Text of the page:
RAS AL KHAIMAH // Emirati men continue to shun higher education due to bad experiences at school and the ready availability of government jobs, research shows.
The education and career of his father is also a major influence on a man's choices, according to a study by the Al Qasimi Foundation for Policy Research, jointly funded by the Emirates Foundation.
Researchers asked 350 male students at the Higher Colleges of Technology (HCT) to rate their experience of school.
Three in five said it had been "OK", while 24 per cent "didn't like it at all". Fewer than one in five (18pc) "liked it a lot".
Many showed a lack of career focus, with a third (30pc) saying they did not know what they wanted to do by the age of 30. A fifth (21pc) wanted to be a generic "manager" and one in six (16pc) hoped for a career in uniform.
Plenty of men are offered places at university but only half take them up, according to the National Admissions and Placement Office.
The rest go into government jobs, mainly in the police or army, which demand minimal academic qualifications from applicants.
The low entry requirements were a problem, said Dr Dave Pelham, the director of HCT's Fujairah colleges.
"Since the recruiting season for police and army begins after our classes start, we have male students who begin classes just in case they don't get one of these jobs," he said. "We often see our entering class of male students reduced by 30 per cent or more during their first semester."
The project is being led by Natasha Ridge, the head of research at the foundation.
"The role of the father, which in much of the international literature is marginalised, seems to be of great importance in the UAE context," she said.
While studies from other parts of the world emphasise the importance of a mother's education, in the UAE an educated father is equally important.
"The importance of the father in light of the high percentage of male Emirati high school dropouts and the small number of male Emiratis continuing on to higher education should be a focus of policy makers in the UAE," said Dr Ridge. "While it is important to educate women, having a well-educated mother does not necessarily translate to the son doing well in school, thus it is equally critical that the next generation of men be well educated, too."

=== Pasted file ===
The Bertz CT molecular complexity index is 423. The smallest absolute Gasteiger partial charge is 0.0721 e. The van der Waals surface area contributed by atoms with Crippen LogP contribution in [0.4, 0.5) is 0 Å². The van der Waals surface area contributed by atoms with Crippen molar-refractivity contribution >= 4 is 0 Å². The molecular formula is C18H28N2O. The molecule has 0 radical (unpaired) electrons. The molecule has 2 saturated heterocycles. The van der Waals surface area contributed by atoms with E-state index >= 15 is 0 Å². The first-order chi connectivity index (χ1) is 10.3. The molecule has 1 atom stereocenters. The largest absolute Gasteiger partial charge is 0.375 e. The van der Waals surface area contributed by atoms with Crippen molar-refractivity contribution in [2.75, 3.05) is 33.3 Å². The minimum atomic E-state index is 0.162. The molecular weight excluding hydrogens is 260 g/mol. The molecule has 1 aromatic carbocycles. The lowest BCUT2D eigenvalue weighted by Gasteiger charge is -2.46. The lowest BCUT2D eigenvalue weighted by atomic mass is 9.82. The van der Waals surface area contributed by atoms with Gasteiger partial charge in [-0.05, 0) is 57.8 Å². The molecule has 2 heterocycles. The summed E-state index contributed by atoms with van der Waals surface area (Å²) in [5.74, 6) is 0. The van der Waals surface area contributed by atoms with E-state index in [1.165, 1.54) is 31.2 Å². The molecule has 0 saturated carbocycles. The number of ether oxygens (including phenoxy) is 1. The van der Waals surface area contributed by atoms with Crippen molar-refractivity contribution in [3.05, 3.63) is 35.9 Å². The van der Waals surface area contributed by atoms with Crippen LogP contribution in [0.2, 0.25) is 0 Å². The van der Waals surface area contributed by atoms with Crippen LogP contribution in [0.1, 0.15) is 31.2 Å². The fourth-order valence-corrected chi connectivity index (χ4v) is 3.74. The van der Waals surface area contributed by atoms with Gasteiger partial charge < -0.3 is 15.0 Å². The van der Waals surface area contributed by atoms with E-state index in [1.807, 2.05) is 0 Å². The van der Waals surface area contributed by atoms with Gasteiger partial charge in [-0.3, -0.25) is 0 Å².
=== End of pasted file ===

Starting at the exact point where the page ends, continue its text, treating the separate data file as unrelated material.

But Dr Pelham stresses the importance of individual family dynamics, saying both parents need to be actively involved in their sons' upbringing.
"Absentee parents, regardless of gender, are probably not going to be particularly influential in their child's later decisions about education or much else," he said. "A parent who establishes a close relationship with their child early and maintains that relationship will have great influence, regardless of the gender of the parent or child."
According to the Ministry of Higher Education and Scientific Research, 79 per cent of Emirati girls apply to university, but just 54 per cent of boys do so.
The result is that just 30 per cent of students at the three federal universities - HCT, UAE University and Zayed University - are male.
Of the men who took part in the study - most of whom were taking remedial foundation courses to prepare them for their degrees - 14 per cent said their mothers had no formal education. Less than 10 per cent had a bachelor degree or higher, while 40 per cent held a secondary school diploma.
Their fathers were more educated. Twenty per cent had a bachelor's degree, 35 per cent a high school diploma and just 11 per cent had no formal education.
Dr Ridge said: "This trend could reasonably be expected to reverse itself if the current number of males dropping out from school persists."
Thirty per cent of the students' fathers worked in the police or army, while 32 per cent were retired and 10 per cent unemployed.
The students' aspirations closely mirrored their fathers' paths, particularly if he worked in the police, army or the private sector.
Half those surveyed (52pc) had fewer than 50 books in their home, while only 39 per cent took a daily newspaper. More than two thirds (70pc) rarely or never visited the college library.
"The absence of good reading models and encouragement of reading for pleasure or learning has a potentially highly detrimental impact upon students once they reach higher education," said Dr Ridge. "It makes university course reading lists difficult and researching assignments arduous.
"A lack of fluency in reading in general adds a tremendous burden to the workload at the tertiary level."